Garnishments cannot be applied to Social Security benefits without notification. A person who receives the first notice of intent to garnish benefits has 120 days to respond before it takes effect. The Education Department and every other agency that issues an intent to garnish Social Security benefits is required by law to provide the information necessary to file an appeal of any pending garnishment. This includes appropriate phone numbers, addresses, website and email contact information. A garnishment order can be as high as 15% of your paycheck.

Getting Out Of Default

Rehabilitation

Getting your loans out of default will require the borrower to be proactive and take action to get back into good standing. One option that’s available is a rehabilitation program. A rehabilitation of the loan is a 9 month program where the borrower makes agreed upon payments with the lender, and after all 9 payments are made on time, the default status is removed from the loan. The payment in the rehabilitation should be calculated the same with the Income Based Payment is calculated. If the borrower fails to make one payment, the rehabilitation would need to be restarted from the beginning. There are some positives and negatives in regards to loan rehabilitation that the borrower should understand prior to starting the rehabilitation.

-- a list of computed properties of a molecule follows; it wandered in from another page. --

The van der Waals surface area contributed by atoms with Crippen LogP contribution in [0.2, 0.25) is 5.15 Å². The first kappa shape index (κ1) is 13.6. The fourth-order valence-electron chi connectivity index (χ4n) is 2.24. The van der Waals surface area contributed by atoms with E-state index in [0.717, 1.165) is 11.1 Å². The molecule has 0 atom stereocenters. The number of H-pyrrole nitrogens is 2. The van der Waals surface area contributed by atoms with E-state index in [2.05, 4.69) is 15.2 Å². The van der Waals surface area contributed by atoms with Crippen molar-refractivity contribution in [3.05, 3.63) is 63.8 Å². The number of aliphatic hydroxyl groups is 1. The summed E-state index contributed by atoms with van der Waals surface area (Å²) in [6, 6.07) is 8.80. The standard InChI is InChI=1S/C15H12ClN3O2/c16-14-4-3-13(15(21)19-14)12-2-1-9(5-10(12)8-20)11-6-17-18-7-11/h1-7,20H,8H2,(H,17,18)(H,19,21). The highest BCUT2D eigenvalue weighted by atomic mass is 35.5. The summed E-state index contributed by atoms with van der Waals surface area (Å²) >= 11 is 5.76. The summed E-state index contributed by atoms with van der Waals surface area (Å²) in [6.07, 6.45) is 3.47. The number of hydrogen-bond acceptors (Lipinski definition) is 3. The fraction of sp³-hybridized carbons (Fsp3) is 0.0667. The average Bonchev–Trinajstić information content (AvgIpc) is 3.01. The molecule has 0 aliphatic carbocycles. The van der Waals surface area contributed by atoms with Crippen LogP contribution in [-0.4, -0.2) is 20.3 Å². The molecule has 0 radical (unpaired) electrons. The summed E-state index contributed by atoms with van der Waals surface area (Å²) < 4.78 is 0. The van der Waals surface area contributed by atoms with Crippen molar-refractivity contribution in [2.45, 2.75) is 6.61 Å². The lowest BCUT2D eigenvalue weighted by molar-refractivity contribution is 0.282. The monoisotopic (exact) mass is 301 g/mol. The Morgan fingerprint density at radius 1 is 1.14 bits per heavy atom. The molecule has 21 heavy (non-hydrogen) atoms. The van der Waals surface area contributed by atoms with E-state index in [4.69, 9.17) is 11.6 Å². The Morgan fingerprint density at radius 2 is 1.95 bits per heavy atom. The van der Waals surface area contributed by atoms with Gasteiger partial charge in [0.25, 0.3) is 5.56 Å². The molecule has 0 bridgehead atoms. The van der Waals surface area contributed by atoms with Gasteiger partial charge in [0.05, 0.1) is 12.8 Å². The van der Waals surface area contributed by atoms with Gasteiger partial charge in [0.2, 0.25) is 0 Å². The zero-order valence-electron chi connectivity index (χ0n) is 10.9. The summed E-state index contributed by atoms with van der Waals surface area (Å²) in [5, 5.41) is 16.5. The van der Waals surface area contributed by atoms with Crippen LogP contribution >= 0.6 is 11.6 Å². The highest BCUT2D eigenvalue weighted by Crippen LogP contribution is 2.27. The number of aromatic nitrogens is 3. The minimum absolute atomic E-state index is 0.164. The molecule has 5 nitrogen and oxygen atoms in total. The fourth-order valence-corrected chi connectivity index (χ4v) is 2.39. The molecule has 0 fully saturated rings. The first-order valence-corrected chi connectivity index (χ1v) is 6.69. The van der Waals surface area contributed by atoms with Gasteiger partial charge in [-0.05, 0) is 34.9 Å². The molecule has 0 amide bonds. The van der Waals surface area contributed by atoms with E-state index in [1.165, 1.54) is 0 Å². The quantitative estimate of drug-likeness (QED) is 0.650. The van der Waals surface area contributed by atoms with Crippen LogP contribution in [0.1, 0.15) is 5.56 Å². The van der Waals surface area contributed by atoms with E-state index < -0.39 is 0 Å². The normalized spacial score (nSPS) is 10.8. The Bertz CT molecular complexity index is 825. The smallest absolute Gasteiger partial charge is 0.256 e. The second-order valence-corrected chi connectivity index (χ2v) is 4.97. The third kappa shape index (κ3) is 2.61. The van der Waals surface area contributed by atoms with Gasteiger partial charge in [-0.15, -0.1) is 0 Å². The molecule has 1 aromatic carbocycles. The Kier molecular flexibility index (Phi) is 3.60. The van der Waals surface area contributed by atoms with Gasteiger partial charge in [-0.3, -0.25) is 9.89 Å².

Consolidation

Another option is to consolidate your loan into the William D. Ford Direct Loan program. What happens in this program is that your defaulted loans are all paid off and consolidated into one new loan, often times with a new servicing institution. You would have one brand new loan that’s in good standing, with a weighted average interest rate of your old loans. When consolidating you are also able to choose from a selection of repayment plan options, some which can offer payments as low as $0.00 per month. This payment actually counts as a payment unlike a deferment or forbearance which simply pauses the loan. Often people can have $0.00 monthly payments for years, and any unpaid balance remaining on the loan is forgiven after 20-25 years. There are other student loan forgiveness benefits as well. Much like the rehabilitation program, there are positives and negatives with the consolidation as well that the borrower should fully understand prior to going through the consolidation process.